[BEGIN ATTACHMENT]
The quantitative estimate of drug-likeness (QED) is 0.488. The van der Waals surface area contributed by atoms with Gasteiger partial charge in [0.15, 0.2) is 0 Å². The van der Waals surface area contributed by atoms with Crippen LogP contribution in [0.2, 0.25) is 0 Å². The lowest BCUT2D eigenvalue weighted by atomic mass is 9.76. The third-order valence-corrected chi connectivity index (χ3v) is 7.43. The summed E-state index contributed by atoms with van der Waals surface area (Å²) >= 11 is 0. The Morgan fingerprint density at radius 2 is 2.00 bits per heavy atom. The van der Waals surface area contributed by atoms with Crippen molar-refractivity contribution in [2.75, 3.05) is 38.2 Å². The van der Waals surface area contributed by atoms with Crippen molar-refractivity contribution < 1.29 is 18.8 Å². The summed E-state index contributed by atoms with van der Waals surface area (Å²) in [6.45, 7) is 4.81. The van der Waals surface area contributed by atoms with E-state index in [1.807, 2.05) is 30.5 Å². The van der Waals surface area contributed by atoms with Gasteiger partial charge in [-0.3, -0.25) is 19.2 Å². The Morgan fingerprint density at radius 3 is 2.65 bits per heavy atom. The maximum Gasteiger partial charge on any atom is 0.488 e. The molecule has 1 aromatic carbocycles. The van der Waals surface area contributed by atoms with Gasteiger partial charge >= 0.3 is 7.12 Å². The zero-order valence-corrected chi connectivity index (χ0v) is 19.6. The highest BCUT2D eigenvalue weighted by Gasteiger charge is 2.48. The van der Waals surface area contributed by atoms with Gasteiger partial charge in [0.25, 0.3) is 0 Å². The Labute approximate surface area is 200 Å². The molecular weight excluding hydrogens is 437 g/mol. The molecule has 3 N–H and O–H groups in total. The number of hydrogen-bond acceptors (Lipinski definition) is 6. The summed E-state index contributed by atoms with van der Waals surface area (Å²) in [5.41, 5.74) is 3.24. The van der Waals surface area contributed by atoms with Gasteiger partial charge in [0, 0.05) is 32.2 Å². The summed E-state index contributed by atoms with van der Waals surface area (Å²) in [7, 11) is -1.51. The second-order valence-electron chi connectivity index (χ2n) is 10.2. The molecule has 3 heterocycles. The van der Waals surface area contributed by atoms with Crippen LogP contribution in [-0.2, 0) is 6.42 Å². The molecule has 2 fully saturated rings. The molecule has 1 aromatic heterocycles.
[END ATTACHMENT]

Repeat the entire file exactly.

The quantitative estimate of drug-likeness (QED) is 0.488. The van der Waals surface area contributed by atoms with Gasteiger partial charge in [0.15, 0.2) is 0 Å². The van der Waals surface area contributed by atoms with Crippen LogP contribution in [0.2, 0.25) is 0 Å². The lowest BCUT2D eigenvalue weighted by atomic mass is 9.76. The third-order valence-corrected chi connectivity index (χ3v) is 7.43. The summed E-state index contributed by atoms with van der Waals surface area (Å²) >= 11 is 0. The Morgan fingerprint density at radius 2 is 2.00 bits per heavy atom. The van der Waals surface area contributed by atoms with Crippen molar-refractivity contribution in [2.75, 3.05) is 38.2 Å². The van der Waals surface area contributed by atoms with Crippen molar-refractivity contribution < 1.29 is 18.8 Å². The summed E-state index contributed by atoms with van der Waals surface area (Å²) in [6.45, 7) is 4.81. The van der Waals surface area contributed by atoms with E-state index in [1.807, 2.05) is 30.5 Å². The van der Waals surface area contributed by atoms with Gasteiger partial charge in [-0.3, -0.25) is 19.2 Å². The Morgan fingerprint density at radius 3 is 2.65 bits per heavy atom. The maximum Gasteiger partial charge on any atom is 0.488 e. The molecule has 1 aromatic carbocycles. The van der Waals surface area contributed by atoms with Gasteiger partial charge >= 0.3 is 7.12 Å². The zero-order valence-corrected chi connectivity index (χ0v) is 19.6. The highest BCUT2D eigenvalue weighted by Gasteiger charge is 2.48. The van der Waals surface area contributed by atoms with Gasteiger partial charge in [0.25, 0.3) is 0 Å². The Labute approximate surface area is 200 Å². The molecular weight excluding hydrogens is 437 g/mol. The molecule has 3 N–H and O–H groups in total. The number of hydrogen-bond acceptors (Lipinski definition) is 6. The summed E-state index contributed by atoms with van der Waals surface area (Å²) in [5.41, 5.74) is 3.24. The van der Waals surface area contributed by atoms with Gasteiger partial charge in [0, 0.05) is 32.2 Å². The summed E-state index contributed by atoms with van der Waals surface area (Å²) in [7, 11) is -1.51. The second-order valence-electron chi connectivity index (χ2n) is 10.2. The molecule has 3 heterocycles. The van der Waals surface area contributed by atoms with Crippen LogP contribution in [-0.2, 0) is 6.42 Å². The molecule has 2 fully saturated rings. The molecule has 1 aromatic heterocycles.